Dennis Dyck and Dr. Bruce Becker are recipients of a $450,000 grant to develop a first-of-its-kind support program for people with traumatic brain or spinal cord injury and their families. The National Institute of Disabilities and Education Research awarded the grant.
The researchers’ structured management strategy will help patients and their families cope by providing information about the injury, and resources and suggestions for managing problems and issues, such as social isolation, altered family mechanics, depression, and economic strain.
Dyck is director of the Washington Institute for Mental Illness Research and Training and associate dean for research at Washington State University Spokane. He has just completed a five-year schizophrenia study funded by the National Institutes of Health. Dyck and colleagues found that a two-year multiple family group (MFG) schizophrenia intervention improved symptoms, medication management and reduced hospitalizations. Moreover, family caregivers benefited by showing reduced distress, anger expression, and depression, and they went to the doctor less often.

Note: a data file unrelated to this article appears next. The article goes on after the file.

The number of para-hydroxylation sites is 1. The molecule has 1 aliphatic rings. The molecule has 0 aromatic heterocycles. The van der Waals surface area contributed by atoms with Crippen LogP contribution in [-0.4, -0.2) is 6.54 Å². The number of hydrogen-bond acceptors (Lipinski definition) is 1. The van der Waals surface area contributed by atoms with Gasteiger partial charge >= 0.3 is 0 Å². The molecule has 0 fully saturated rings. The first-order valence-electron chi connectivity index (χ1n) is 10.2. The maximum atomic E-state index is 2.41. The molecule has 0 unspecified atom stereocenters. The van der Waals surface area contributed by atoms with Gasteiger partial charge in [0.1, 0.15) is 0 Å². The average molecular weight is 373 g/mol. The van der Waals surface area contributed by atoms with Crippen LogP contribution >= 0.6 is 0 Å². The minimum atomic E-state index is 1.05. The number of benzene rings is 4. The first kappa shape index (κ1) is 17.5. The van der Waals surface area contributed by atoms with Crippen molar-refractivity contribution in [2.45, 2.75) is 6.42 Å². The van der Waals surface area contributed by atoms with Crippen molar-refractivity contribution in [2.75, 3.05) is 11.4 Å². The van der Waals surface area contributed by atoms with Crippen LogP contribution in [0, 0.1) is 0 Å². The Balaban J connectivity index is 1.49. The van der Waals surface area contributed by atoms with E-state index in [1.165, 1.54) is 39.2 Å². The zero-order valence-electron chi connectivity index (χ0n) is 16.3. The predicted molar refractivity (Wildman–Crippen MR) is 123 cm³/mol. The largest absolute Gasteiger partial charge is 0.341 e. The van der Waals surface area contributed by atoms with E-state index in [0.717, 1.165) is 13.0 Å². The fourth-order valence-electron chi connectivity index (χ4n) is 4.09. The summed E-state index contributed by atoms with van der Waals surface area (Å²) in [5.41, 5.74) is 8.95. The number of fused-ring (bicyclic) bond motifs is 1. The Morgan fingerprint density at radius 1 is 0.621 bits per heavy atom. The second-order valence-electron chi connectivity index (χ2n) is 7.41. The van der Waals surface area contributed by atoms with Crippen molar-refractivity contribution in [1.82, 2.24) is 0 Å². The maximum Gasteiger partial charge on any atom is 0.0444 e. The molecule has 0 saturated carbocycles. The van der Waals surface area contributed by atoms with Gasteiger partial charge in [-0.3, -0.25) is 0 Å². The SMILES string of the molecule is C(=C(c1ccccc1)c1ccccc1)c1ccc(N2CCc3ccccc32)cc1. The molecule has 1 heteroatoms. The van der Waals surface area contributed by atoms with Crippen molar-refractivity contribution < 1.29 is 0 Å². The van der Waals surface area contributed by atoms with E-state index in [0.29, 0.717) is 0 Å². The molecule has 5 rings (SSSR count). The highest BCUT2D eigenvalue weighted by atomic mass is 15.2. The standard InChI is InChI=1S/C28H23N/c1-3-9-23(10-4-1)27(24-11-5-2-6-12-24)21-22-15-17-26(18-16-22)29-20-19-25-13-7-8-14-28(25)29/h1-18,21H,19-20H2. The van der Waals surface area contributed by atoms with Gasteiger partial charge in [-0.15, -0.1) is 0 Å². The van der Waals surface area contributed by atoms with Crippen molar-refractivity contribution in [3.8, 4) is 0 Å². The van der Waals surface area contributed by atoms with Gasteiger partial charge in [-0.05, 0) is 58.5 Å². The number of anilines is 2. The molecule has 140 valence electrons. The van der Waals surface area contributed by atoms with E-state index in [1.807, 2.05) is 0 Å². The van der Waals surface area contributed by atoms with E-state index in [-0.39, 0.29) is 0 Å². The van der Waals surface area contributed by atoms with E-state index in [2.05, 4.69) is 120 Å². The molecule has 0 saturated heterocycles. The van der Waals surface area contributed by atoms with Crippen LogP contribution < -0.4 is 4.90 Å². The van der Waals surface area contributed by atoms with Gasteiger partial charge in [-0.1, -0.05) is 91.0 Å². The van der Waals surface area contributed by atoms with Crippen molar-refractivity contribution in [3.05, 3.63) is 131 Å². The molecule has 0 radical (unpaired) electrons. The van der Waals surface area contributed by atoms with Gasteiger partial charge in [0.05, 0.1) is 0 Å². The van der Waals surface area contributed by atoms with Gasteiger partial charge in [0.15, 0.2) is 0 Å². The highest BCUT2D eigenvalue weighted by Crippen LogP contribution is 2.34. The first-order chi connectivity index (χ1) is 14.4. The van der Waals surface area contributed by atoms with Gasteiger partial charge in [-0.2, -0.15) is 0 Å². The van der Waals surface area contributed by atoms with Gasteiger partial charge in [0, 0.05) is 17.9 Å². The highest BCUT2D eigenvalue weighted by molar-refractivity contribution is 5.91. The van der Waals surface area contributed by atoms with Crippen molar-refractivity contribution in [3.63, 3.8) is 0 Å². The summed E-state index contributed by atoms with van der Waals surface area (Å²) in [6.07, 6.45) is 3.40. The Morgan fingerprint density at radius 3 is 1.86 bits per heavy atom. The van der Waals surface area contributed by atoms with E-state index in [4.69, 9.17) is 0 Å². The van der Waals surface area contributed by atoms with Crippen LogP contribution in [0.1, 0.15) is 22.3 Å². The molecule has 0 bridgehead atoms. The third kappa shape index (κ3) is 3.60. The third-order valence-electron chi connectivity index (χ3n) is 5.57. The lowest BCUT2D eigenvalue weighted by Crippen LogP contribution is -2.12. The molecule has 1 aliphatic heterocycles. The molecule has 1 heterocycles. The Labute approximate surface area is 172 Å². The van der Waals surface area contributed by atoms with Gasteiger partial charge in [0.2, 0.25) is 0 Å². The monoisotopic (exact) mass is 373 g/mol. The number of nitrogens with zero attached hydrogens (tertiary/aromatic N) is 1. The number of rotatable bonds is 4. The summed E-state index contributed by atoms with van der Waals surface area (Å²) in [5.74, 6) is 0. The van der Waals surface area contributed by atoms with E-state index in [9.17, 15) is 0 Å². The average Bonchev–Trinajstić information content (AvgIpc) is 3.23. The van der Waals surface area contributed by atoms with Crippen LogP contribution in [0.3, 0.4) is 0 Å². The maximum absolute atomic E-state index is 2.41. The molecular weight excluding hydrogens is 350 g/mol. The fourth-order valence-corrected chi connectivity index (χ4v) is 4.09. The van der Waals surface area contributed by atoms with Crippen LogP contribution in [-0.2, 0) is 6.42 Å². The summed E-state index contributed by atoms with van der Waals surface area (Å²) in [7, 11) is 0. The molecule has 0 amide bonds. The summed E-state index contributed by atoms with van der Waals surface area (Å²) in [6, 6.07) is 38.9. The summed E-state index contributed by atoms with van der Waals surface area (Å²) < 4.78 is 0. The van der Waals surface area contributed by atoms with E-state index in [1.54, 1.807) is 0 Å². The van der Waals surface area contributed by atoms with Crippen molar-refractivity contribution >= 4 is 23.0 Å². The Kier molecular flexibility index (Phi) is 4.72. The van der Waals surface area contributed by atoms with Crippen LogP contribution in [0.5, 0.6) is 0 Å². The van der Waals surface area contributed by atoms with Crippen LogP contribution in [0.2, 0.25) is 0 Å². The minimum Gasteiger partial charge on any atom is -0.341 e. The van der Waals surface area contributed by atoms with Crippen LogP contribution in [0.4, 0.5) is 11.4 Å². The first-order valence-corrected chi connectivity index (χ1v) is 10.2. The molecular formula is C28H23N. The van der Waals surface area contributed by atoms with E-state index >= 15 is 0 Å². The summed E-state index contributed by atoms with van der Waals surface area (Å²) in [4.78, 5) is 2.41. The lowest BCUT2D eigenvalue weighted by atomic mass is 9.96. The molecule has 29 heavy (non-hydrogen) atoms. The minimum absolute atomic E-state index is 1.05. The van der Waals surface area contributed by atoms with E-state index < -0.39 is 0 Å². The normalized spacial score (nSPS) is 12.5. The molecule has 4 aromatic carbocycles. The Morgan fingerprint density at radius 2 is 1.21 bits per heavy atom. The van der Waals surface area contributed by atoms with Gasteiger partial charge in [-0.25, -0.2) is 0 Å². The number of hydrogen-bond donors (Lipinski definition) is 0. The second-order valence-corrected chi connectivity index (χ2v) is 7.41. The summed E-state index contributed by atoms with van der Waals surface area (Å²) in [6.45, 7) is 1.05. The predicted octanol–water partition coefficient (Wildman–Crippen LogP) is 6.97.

Dyck believes MFG intervention will similarly benefit persons with brain and spinal cord injury. “Based on my experience with MFG, I’m convinced that this psychoeducational intervention will similarly assist patients and their families who are coping with traumatic brain injury and spinal cord injury in their lives,” Dyck said.
Becker, medical director of St. Luke’s Rehabilitation Institute, added, “The goal of the project is to develop strategies and educational materials to assist patients and their families in adapting to the many problems presented by spinal cord injury and brain injury. We hope this project will result in methods which will greatly reduce family stresses and improve internal family problem-solving capabilities, helping improve long-range patient and family health.”
MFG intervention has been extensively tested in the management of chronic schizophrenia and has recently been adapted to other medical conditions, including cancer and diabetes. The strategy brings together groups of six to eight families with two MFG group clinician/facilitators to support and teach families and patients about the disease process and management strategies. Although the intervention has been highly effective in the treatment of these conditions, it has never been used to manage traumatic brain injury or spinal cord injury.
As part of the new program development project, Becker and Dyck will establish two spinal cord injury and two traumatic brain multifamily groups and will adapt measures previously studied in schizophrenia. The project will result in the development of multifamily group treatment manuals specific to spinal cord and brain injuries, as well as the training of MFG clinicians.